How to Clean EGR Valves

The EGR valve seems to have a lifespan of around 10 years of service. While replacing an EGR valve isn't hard, yours might not be dead—just too filthy with carbon and gunk to function properly. Don't throw it away before giving this a try. Grab the tools below that you probably already have, and follow this simple guide to learn how to clean an EGR valve.

Clogged EGR valve. Source | Moosealope

EGR Valve Explained

The exhaust gas recirculation valve is an emissions-control device sitting between the exhaust manifold and the intake manifold. The EGR valve is typically closed when you start your engine. As the engine is warmed up and under load, the valve opens, allowing a specific amount of burned exhaust gases to pass to the intake manifold, cycling back with the fresh air coming into the engine. This seems counterintuitive, but it allows modern engines to run cleaner and last longer as the combustion mix allows a lower combustion temperature that specifically lowers NOx emissions. While helpful, those spent exhaust fumes are pretty nasty and can clog the valve with buildup over time. Fifty thousand miles is a good recommendation for cleaning the EGR valve, or every-few years.

Symptoms of a Failing EGR Valve

Since the EGR valve is emissions-related, symptoms of failure can be a little vague. If the EGR valve is stuck open, you have extra air coming into the engine, making the air/fuel mixture run lean (too much air for a measured amount of fuel). At startup you would notice hesitation, surging/miss at part throttle, rough idle and engine vibration, and poor engine acceleration once driving. If the EGR valve is stuck closed, the combustion process goes rich with fuel, which creates high NOx emissions and operating temps. You might notice the engine running hot, resulting in engine “ping" or knock when under load. Other symptoms are smelling the unburned gas fumes, and a dramatic decrease in gas mileage, which often leads people to suspect an oxygen sensor. The symptoms are similar, so be sure to replace the right part by having your code read for free at an Advance Auto Parts store.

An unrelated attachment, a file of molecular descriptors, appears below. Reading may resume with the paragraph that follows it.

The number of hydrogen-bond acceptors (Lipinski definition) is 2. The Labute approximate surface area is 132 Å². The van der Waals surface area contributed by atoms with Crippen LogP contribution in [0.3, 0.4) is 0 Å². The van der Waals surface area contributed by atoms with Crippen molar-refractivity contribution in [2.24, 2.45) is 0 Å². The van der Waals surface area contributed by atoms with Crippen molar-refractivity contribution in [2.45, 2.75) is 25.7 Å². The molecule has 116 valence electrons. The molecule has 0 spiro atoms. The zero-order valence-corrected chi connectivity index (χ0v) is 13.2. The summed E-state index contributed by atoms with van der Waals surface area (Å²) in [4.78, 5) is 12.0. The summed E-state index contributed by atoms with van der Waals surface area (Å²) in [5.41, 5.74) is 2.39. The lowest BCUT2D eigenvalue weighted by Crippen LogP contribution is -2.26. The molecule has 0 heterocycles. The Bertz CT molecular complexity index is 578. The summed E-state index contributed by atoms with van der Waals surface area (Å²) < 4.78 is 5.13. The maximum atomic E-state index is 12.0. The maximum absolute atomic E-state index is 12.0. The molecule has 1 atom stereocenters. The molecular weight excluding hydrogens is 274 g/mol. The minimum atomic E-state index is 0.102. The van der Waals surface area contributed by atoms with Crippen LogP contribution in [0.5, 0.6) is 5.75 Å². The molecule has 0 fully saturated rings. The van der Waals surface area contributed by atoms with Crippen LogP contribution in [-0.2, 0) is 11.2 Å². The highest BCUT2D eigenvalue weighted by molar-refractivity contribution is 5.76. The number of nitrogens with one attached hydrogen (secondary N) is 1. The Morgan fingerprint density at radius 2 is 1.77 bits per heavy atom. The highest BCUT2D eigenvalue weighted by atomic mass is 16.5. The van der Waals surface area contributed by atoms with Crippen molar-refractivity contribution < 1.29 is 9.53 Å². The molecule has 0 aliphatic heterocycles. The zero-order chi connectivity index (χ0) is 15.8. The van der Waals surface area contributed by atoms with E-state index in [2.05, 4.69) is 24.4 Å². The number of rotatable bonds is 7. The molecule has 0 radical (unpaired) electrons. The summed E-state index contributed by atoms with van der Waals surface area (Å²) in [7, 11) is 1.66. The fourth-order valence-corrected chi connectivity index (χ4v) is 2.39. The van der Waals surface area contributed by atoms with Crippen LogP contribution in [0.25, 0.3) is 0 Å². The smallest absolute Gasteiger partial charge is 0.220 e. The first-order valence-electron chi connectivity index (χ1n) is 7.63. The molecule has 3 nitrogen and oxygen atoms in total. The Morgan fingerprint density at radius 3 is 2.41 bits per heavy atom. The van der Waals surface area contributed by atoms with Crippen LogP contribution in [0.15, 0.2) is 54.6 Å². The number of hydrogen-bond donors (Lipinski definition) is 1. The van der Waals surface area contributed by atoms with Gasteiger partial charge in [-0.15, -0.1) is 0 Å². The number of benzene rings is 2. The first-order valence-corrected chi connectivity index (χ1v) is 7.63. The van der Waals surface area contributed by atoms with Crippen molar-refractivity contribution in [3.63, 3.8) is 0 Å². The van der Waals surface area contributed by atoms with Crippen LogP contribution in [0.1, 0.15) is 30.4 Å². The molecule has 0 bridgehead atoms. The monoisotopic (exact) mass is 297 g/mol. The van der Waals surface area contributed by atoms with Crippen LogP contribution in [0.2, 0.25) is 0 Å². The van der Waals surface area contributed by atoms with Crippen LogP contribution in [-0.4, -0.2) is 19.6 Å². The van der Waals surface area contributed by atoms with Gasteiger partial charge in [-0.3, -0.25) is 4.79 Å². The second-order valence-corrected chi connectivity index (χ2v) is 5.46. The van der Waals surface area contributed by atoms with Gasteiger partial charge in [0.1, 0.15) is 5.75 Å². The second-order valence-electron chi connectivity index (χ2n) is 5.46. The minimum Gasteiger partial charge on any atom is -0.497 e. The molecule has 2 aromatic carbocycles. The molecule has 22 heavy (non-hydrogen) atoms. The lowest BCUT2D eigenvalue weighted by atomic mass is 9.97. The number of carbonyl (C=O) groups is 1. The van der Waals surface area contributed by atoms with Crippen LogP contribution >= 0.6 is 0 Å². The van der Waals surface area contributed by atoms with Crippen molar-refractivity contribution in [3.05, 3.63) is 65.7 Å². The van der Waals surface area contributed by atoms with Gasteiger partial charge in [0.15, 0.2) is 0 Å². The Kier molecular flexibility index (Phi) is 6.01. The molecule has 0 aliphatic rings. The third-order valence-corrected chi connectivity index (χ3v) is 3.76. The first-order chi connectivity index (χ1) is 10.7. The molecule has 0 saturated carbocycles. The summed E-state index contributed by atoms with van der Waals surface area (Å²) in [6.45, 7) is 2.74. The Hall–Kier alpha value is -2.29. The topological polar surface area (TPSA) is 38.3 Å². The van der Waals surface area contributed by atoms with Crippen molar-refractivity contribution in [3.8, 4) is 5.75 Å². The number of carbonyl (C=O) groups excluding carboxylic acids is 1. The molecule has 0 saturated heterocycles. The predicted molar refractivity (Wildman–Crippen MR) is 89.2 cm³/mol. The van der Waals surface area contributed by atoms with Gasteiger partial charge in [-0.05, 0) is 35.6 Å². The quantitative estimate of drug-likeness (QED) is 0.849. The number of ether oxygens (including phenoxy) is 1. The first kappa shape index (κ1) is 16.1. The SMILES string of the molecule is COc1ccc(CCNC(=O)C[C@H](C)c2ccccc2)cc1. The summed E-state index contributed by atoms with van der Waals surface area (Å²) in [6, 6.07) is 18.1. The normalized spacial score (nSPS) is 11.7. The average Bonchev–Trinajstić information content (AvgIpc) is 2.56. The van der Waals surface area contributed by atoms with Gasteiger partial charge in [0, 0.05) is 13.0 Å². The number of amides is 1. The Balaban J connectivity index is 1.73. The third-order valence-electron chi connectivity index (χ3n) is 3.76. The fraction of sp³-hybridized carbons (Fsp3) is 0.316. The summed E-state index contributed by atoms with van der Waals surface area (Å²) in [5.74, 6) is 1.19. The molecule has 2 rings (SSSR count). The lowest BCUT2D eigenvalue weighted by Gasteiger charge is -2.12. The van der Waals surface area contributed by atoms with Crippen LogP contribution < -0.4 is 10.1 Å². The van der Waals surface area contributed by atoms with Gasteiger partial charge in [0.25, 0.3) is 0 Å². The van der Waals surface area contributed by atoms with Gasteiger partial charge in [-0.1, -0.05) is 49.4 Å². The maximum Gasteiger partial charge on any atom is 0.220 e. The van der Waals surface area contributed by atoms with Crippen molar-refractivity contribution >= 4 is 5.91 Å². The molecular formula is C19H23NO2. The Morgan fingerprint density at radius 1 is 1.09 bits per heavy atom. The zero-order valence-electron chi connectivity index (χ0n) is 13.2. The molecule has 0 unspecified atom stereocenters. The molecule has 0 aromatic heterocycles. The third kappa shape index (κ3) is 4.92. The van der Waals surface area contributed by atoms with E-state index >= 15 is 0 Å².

Vehicle System
Exhaust & Emissions
Skill Level
Intermediate

This is a project that needs some know-how

Time to Complete
1 Hour
  1. Identify if you have a mechanical or electronically controlled EGR valve. A repair manual can tell you this, or the mechanical EGR usually has a piece that looks like a saucer, while the electronic style is typically a cylinder shape.

  2. Remove the negative battery cable. Wait for the engine to entirely cool down.

  3. Find the EGR valve and spray WD-40 or other penetrating solution onto the valve bolts. Wait a few minutes for it to work into the threads.

  4. Disconnect the vacuum tube running to the intake manifold and any electrical connectors. Check the condition of the vacuum line and inspect for cracking or dry rot.

  5. Carefully remove the valve bolts using the ratchet and appropriate socket. Pull off the EGR valve, and make sure the gasket comes with it.

  6. Inspect the surrounding exhaust manifold and intake tube for cracks. If these pieces are damaged, there is likely an air leak that needs to be fixed.

  7. While wearing safety glasses and gloves, carefully spray the inside with EGR valve cleaner, holding it so overspray drips out rather than further inside. Continue spraying until no carbon deposits are coming out, just cleaning fluid.

  8. Excessively filthy EGR valves may need additional cleaning with a soft bristle brush. A pipe cleaner or old toothbrush works, too.

  9. Check to verify the pintle works. It resembles a round button. Push it with a screwdriver to verify that it moves without getting slowed or hung up by grit. If you notice any issues, flush it with cleaner again.

  10. Using a new gasket, reinstall the EGR valve. Torque the bolts down and reconnect the vacuum and electrical connections.

  11. Connect the negative battery terminal. Start the engine and verify that the check engine light is off.

Last updated January 17, 2019

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